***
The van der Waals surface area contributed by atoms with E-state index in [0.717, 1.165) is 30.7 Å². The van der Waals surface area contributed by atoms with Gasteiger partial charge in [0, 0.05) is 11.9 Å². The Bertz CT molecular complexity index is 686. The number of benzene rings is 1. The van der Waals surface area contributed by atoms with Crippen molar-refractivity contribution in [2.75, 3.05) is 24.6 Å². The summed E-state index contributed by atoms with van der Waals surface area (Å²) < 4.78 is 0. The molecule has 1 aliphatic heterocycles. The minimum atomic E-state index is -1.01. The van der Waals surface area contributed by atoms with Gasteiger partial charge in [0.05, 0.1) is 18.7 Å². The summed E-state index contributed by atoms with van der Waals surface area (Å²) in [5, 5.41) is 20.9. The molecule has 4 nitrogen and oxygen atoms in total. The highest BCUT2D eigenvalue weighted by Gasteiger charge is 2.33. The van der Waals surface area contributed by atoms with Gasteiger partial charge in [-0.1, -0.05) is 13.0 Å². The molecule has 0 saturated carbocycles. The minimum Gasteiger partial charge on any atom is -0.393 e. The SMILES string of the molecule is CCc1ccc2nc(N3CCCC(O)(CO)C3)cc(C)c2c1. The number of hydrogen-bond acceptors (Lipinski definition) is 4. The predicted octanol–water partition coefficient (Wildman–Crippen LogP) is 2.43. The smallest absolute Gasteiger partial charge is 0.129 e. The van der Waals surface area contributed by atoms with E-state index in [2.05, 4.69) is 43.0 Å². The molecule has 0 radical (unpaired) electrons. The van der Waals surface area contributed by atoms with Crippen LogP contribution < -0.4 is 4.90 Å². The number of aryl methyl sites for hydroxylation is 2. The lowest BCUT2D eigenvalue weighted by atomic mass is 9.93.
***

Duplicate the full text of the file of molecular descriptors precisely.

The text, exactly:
The van der Waals surface area contributed by atoms with E-state index in [0.717, 1.165) is 30.7 Å². The van der Waals surface area contributed by atoms with Gasteiger partial charge in [0, 0.05) is 11.9 Å². The Bertz CT molecular complexity index is 686. The number of benzene rings is 1. The van der Waals surface area contributed by atoms with Crippen molar-refractivity contribution in [2.75, 3.05) is 24.6 Å². The summed E-state index contributed by atoms with van der Waals surface area (Å²) < 4.78 is 0. The molecule has 1 aliphatic heterocycles. The minimum atomic E-state index is -1.01. The van der Waals surface area contributed by atoms with Gasteiger partial charge in [0.05, 0.1) is 18.7 Å². The summed E-state index contributed by atoms with van der Waals surface area (Å²) in [5, 5.41) is 20.9. The molecule has 4 nitrogen and oxygen atoms in total. The highest BCUT2D eigenvalue weighted by Gasteiger charge is 2.33. The van der Waals surface area contributed by atoms with Gasteiger partial charge in [-0.1, -0.05) is 13.0 Å². The molecule has 0 saturated carbocycles. The minimum Gasteiger partial charge on any atom is -0.393 e. The SMILES string of the molecule is CCc1ccc2nc(N3CCCC(O)(CO)C3)cc(C)c2c1. The number of hydrogen-bond acceptors (Lipinski definition) is 4. The predicted octanol–water partition coefficient (Wildman–Crippen LogP) is 2.43. The smallest absolute Gasteiger partial charge is 0.129 e. The van der Waals surface area contributed by atoms with E-state index in [2.05, 4.69) is 43.0 Å². The molecule has 0 radical (unpaired) electrons. The van der Waals surface area contributed by atoms with Crippen LogP contribution < -0.4 is 4.90 Å². The number of aryl methyl sites for hydroxylation is 2. The lowest BCUT2D eigenvalue weighted by atomic mass is 9.93.